Some time after Tom and Mary Collins had departed Leadville Bailey Youngson became the proprietor of the Texas House Saloon. In 1888, he had a run-in with “Mart” Duggan, the local marshal in town. “Mart” was a hard-drinking Indian fighter, saloon bouncer, and legendary marshal. He was a 5 feet 5 inch tall Irishman and a tough battler who took over for Leadville's murdered marshal at the behest of silver baron and current Mayor Horace Tabor. He boasted of having killed seven men. With quick fists and a quicker gun, Duggan hunted down the worst of Leadville's ruffians, as the city was trying to curtail much of the gambling that had been taking place in town for so many years. On the night of April 9th, 1888, Youngson and Duggan got into an argument at the Texas House Saloon. It was late at night when Duggan walked out of the saloon when someone walked up from behind and shot him at close range behind the ear. He died at eleven the next morning - ten years to the day after he took over as marshal. Bailey Youngson was arrested, and went to trial. However, he was acquitted of that crime. As it turned out, Bailey was involved in one or two other disputes that resulted in shoot-outs. However, he survived them and lived a long life. Bailey died in Utah in 1924. I don't know what kind of a life he lived after these incidents. Or, the impact it all had on his wife, Maggie. Through further research, I hope to find some of the answers.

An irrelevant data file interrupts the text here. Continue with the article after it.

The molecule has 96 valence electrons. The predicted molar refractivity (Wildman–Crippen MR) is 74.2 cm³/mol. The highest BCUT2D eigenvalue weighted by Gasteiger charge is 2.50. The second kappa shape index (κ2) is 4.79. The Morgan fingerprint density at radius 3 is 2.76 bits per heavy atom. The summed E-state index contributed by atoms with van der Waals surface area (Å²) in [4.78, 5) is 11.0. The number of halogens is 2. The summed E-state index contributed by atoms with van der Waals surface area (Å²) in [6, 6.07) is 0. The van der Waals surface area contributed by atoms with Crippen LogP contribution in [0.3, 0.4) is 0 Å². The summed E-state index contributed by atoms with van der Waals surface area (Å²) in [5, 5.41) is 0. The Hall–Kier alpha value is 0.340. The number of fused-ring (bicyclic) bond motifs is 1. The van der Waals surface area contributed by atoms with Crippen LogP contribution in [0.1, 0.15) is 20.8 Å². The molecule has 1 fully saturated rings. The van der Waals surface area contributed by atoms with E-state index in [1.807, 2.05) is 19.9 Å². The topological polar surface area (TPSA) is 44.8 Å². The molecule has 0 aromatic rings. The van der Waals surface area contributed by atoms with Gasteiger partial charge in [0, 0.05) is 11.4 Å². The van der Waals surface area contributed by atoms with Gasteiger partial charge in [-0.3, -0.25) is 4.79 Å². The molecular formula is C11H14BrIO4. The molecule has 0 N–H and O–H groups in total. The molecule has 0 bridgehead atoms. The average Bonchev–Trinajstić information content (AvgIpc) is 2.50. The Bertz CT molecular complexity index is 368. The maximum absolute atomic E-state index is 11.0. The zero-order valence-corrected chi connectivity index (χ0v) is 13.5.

To be continued……..

Genealogy Workshop